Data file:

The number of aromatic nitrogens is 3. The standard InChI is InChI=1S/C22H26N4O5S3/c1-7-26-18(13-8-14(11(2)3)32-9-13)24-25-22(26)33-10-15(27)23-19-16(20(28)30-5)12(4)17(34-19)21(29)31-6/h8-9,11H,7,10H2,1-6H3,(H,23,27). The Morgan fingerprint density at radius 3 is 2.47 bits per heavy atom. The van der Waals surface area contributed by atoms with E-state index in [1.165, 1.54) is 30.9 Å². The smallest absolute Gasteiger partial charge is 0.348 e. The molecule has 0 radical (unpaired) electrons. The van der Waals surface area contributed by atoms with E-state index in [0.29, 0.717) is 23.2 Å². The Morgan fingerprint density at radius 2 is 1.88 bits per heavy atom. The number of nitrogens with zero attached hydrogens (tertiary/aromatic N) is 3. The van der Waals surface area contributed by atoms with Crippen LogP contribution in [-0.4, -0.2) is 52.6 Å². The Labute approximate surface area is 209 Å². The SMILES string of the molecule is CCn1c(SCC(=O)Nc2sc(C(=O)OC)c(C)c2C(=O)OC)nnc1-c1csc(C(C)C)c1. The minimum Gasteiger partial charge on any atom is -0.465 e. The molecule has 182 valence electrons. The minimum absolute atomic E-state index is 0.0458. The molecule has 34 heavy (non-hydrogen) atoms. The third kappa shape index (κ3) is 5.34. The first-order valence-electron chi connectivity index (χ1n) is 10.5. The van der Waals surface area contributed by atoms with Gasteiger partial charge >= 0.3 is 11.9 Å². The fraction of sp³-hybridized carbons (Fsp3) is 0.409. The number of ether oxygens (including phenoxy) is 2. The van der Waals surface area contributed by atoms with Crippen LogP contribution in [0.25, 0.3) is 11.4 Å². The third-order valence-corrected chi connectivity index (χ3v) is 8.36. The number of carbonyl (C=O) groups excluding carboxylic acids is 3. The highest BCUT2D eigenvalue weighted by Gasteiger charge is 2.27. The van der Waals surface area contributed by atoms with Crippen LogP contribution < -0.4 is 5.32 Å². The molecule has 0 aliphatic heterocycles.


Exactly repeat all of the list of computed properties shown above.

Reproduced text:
The number of aromatic nitrogens is 3. The standard InChI is InChI=1S/C22H26N4O5S3/c1-7-26-18(13-8-14(11(2)3)32-9-13)24-25-22(26)33-10-15(27)23-19-16(20(28)30-5)12(4)17(34-19)21(29)31-6/h8-9,11H,7,10H2,1-6H3,(H,23,27). The Morgan fingerprint density at radius 3 is 2.47 bits per heavy atom. The van der Waals surface area contributed by atoms with E-state index in [1.165, 1.54) is 30.9 Å². The smallest absolute Gasteiger partial charge is 0.348 e. The molecule has 0 radical (unpaired) electrons. The van der Waals surface area contributed by atoms with E-state index in [0.29, 0.717) is 23.2 Å². The Morgan fingerprint density at radius 2 is 1.88 bits per heavy atom. The number of nitrogens with zero attached hydrogens (tertiary/aromatic N) is 3. The van der Waals surface area contributed by atoms with Crippen LogP contribution in [-0.4, -0.2) is 52.6 Å². The Labute approximate surface area is 209 Å². The SMILES string of the molecule is CCn1c(SCC(=O)Nc2sc(C(=O)OC)c(C)c2C(=O)OC)nnc1-c1csc(C(C)C)c1. The minimum Gasteiger partial charge on any atom is -0.465 e. The molecule has 182 valence electrons. The minimum absolute atomic E-state index is 0.0458. The molecule has 34 heavy (non-hydrogen) atoms. The third kappa shape index (κ3) is 5.34. The first-order valence-electron chi connectivity index (χ1n) is 10.5. The van der Waals surface area contributed by atoms with Gasteiger partial charge >= 0.3 is 11.9 Å². The fraction of sp³-hybridized carbons (Fsp3) is 0.409. The number of ether oxygens (including phenoxy) is 2. The van der Waals surface area contributed by atoms with Crippen LogP contribution in [0.25, 0.3) is 11.4 Å². The third-order valence-corrected chi connectivity index (χ3v) is 8.36. The number of carbonyl (C=O) groups excluding carboxylic acids is 3. The highest BCUT2D eigenvalue weighted by Gasteiger charge is 2.27. The van der Waals surface area contributed by atoms with Crippen LogP contribution < -0.4 is 5.32 Å². The molecule has 0 aliphatic heterocycles.